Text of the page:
Syrian President Bashar al-Assad

Syrian President Bashar al-Assad

BEIRUT, Lebanon – The Obama administration is contemplating ways to remove the Syrian government of President Bashar al-Assad as part of its ISIS strategy, but the approach requires the acquiescence of Syria backers Russia and Iran, who don’t want to see him removed by force.

The Obama administration’s method for removing Assad is still open to discussion. Two possibilities are establishment of a no-fly zone over Syrian opposition-controlled territory and a Turkish military invasion.

The U.S. and a loose coalition of Sunni Arab countries have been bombing strictly ISIS targets in Syria, although the Arab allies are less inclined to go after ISIS than to topple the Assad regime.

Informed U.S. sources tell WND that airstrikes alone will not be sufficient to eliminate the ISIS threat. The thinking now is to go for the removal of Assad in an effort to prevent Syrian opposition fighters from joining ISIS, which has declared the establishment of a “caliphate” ruled by Islamic law over the territory it has captured in Syria and Iraq.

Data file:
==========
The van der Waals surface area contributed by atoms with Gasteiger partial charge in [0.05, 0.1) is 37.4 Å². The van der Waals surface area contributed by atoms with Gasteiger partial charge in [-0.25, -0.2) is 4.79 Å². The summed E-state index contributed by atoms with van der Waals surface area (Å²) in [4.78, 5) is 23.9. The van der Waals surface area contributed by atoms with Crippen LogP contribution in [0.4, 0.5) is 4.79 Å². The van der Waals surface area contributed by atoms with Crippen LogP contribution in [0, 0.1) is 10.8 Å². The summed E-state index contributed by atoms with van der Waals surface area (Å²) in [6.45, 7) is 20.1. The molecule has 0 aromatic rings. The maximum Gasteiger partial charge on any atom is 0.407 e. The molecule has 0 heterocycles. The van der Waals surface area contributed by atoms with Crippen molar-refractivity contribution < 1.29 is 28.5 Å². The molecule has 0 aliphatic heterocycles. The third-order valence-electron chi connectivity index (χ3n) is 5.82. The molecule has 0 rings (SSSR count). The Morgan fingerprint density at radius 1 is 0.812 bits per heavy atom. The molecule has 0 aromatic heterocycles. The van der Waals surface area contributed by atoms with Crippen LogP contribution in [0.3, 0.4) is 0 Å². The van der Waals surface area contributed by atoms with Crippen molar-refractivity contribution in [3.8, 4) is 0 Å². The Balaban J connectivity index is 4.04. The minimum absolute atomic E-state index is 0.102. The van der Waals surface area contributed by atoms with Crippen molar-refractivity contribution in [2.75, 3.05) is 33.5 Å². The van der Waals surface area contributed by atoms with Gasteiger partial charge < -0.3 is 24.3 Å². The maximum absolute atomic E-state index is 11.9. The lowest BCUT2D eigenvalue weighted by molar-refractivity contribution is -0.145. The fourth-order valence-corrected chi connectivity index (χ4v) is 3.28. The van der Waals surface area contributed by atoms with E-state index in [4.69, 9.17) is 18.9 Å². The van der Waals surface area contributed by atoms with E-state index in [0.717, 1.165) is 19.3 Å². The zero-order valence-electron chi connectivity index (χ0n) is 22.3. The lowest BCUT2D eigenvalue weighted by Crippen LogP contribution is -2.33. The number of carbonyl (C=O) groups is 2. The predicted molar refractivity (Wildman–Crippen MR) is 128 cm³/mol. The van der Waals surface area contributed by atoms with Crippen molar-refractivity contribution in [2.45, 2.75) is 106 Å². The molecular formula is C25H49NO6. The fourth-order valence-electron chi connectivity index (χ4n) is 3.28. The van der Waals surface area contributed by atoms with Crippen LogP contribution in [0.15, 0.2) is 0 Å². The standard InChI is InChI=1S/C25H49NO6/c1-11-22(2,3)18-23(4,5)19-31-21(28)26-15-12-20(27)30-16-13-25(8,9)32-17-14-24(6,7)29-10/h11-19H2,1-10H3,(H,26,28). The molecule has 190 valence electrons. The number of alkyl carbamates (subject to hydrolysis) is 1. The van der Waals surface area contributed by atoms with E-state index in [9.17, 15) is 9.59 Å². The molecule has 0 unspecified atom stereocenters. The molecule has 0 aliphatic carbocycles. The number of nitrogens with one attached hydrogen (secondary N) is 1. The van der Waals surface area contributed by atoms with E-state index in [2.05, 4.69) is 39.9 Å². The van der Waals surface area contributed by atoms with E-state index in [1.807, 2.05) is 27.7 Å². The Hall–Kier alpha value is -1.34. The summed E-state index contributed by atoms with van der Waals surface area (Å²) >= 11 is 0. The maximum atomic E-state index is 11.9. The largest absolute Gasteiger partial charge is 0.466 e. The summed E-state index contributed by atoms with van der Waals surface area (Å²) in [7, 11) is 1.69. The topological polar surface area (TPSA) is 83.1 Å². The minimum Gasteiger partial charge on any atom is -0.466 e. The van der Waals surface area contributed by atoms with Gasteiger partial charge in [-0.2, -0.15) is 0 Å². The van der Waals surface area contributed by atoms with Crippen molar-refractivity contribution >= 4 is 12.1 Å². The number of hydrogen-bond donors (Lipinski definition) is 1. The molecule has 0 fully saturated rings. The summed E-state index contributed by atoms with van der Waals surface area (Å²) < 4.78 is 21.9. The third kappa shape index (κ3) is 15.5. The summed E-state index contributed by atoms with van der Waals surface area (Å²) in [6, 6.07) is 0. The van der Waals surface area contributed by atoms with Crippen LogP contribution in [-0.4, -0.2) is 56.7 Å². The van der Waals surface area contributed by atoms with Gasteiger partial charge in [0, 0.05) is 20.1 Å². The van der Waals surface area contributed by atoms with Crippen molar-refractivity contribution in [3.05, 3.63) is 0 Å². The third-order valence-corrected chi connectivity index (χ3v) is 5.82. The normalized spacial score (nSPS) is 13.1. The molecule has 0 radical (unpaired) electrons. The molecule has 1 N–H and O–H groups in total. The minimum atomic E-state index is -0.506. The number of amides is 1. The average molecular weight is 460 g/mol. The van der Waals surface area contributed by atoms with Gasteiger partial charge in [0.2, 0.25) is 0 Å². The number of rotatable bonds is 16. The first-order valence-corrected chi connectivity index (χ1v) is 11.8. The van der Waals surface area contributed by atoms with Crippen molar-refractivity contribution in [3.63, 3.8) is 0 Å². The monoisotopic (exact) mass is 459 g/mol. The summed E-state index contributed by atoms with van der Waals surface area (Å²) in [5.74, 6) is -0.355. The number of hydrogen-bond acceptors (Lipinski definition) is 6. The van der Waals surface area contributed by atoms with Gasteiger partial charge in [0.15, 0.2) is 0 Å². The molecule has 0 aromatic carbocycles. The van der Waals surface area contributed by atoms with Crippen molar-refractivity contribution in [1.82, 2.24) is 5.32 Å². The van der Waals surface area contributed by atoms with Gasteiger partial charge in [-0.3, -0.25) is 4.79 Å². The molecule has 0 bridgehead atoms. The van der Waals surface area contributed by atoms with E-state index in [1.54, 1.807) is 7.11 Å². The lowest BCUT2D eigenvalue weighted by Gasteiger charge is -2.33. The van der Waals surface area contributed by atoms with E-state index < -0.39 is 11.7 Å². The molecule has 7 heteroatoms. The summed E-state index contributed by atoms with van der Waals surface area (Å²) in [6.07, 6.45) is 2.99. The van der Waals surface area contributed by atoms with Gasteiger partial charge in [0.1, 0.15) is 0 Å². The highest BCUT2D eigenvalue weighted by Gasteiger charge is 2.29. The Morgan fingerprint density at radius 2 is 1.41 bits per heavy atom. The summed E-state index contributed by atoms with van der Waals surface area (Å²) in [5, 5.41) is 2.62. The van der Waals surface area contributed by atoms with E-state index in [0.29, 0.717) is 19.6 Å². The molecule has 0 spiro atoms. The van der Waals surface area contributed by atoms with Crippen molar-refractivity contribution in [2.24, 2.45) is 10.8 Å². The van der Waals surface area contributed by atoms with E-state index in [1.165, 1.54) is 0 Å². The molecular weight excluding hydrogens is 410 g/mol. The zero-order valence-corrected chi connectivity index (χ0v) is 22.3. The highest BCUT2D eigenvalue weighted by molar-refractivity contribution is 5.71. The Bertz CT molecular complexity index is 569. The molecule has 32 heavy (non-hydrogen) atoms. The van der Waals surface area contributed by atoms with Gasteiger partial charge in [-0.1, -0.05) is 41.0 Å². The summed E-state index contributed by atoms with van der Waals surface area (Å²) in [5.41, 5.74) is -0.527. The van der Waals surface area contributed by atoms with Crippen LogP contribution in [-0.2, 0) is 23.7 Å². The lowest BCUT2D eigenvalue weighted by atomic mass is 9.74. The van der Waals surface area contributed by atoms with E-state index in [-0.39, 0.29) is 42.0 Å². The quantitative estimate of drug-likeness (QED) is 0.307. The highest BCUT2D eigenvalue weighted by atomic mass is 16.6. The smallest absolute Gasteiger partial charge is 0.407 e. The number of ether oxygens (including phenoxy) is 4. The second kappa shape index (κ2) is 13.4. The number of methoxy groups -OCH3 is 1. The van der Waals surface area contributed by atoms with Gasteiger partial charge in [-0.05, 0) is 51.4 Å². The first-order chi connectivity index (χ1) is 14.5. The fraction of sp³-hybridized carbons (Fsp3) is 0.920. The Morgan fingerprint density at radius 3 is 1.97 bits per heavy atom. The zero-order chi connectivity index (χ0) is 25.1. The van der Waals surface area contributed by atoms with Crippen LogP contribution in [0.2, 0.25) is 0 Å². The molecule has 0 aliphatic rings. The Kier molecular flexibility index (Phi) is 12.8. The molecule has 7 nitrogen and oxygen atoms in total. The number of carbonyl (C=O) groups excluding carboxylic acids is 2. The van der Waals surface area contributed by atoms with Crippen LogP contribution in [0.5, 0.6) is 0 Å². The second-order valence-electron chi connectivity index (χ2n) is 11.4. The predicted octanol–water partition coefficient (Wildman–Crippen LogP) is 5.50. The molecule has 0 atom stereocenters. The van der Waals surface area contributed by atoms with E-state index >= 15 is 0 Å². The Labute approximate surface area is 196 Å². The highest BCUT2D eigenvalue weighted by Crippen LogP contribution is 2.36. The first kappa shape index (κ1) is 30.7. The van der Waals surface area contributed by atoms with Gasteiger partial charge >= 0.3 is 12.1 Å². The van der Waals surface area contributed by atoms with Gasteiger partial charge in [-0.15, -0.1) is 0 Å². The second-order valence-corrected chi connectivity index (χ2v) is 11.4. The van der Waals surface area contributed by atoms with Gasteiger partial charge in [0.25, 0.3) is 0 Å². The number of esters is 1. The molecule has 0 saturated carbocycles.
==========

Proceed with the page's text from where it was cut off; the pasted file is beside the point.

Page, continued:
Sources say that the strategy of bombing only ISIS targets helps Assad and, by extension, Iran and the Shiite government in Iraq, which also is battling ISIS.

The majority of the population in Syria is Sunni while Assad is a Shia-Alawite. The Assad regime has protected many of the minorities in Syria, including Christians, even during the tenure of his father, Hafaz Assad, before him.

ISIS would be the strongest Sunni group to take over if Assad were forcibly removed. However, ISIS has no tolerance for religious minorities and has a reputation for beheading and crucifying those who do not convert to Sunni Islam under its strict interpretation of Islamic law, or Shariah.

ISIS-al-Qaida unification

The intent of the Obama administration is to weaken ISIS membership by redirecting Syrian opposition forces to topple Assad and not join ISIS. However, the Syrian opposition is comprised mostly of jihadist fighters who are siding with ISIS and the al-Qaida-affiliated Jabhat al-Nusra.